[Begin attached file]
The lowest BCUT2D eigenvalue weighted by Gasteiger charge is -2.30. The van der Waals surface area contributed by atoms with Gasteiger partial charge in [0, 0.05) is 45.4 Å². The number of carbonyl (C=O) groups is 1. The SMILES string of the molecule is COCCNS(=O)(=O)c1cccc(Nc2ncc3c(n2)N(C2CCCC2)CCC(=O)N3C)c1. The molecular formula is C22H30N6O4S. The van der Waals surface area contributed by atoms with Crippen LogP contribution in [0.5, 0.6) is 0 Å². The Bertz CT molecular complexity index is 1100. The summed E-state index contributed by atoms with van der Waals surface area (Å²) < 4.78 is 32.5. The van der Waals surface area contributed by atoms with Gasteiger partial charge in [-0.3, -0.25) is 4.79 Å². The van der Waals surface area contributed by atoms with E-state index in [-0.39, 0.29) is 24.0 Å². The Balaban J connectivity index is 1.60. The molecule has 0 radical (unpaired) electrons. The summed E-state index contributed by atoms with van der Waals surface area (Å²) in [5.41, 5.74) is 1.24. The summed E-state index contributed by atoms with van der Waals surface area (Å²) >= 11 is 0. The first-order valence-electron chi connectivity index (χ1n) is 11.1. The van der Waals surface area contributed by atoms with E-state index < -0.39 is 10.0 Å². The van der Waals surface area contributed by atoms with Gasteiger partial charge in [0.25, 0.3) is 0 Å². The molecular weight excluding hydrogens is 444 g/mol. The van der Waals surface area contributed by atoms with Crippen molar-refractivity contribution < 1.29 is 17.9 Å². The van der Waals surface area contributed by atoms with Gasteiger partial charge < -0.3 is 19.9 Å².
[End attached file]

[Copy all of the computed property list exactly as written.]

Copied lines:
The lowest BCUT2D eigenvalue weighted by Gasteiger charge is -2.30. The van der Waals surface area contributed by atoms with Gasteiger partial charge in [0, 0.05) is 45.4 Å². The number of carbonyl (C=O) groups is 1. The SMILES string of the molecule is COCCNS(=O)(=O)c1cccc(Nc2ncc3c(n2)N(C2CCCC2)CCC(=O)N3C)c1. The molecular formula is C22H30N6O4S. The van der Waals surface area contributed by atoms with Crippen LogP contribution in [0.5, 0.6) is 0 Å². The Bertz CT molecular complexity index is 1100. The summed E-state index contributed by atoms with van der Waals surface area (Å²) < 4.78 is 32.5. The van der Waals surface area contributed by atoms with Gasteiger partial charge in [-0.3, -0.25) is 4.79 Å². The van der Waals surface area contributed by atoms with E-state index in [-0.39, 0.29) is 24.0 Å². The Balaban J connectivity index is 1.60. The molecule has 0 radical (unpaired) electrons. The summed E-state index contributed by atoms with van der Waals surface area (Å²) in [5.41, 5.74) is 1.24. The summed E-state index contributed by atoms with van der Waals surface area (Å²) >= 11 is 0. The first-order valence-electron chi connectivity index (χ1n) is 11.1. The van der Waals surface area contributed by atoms with E-state index < -0.39 is 10.0 Å². The van der Waals surface area contributed by atoms with Gasteiger partial charge in [0.25, 0.3) is 0 Å². The molecular weight excluding hydrogens is 444 g/mol. The van der Waals surface area contributed by atoms with Crippen molar-refractivity contribution < 1.29 is 17.9 Å². The van der Waals surface area contributed by atoms with Gasteiger partial charge < -0.3 is 19.9 Å².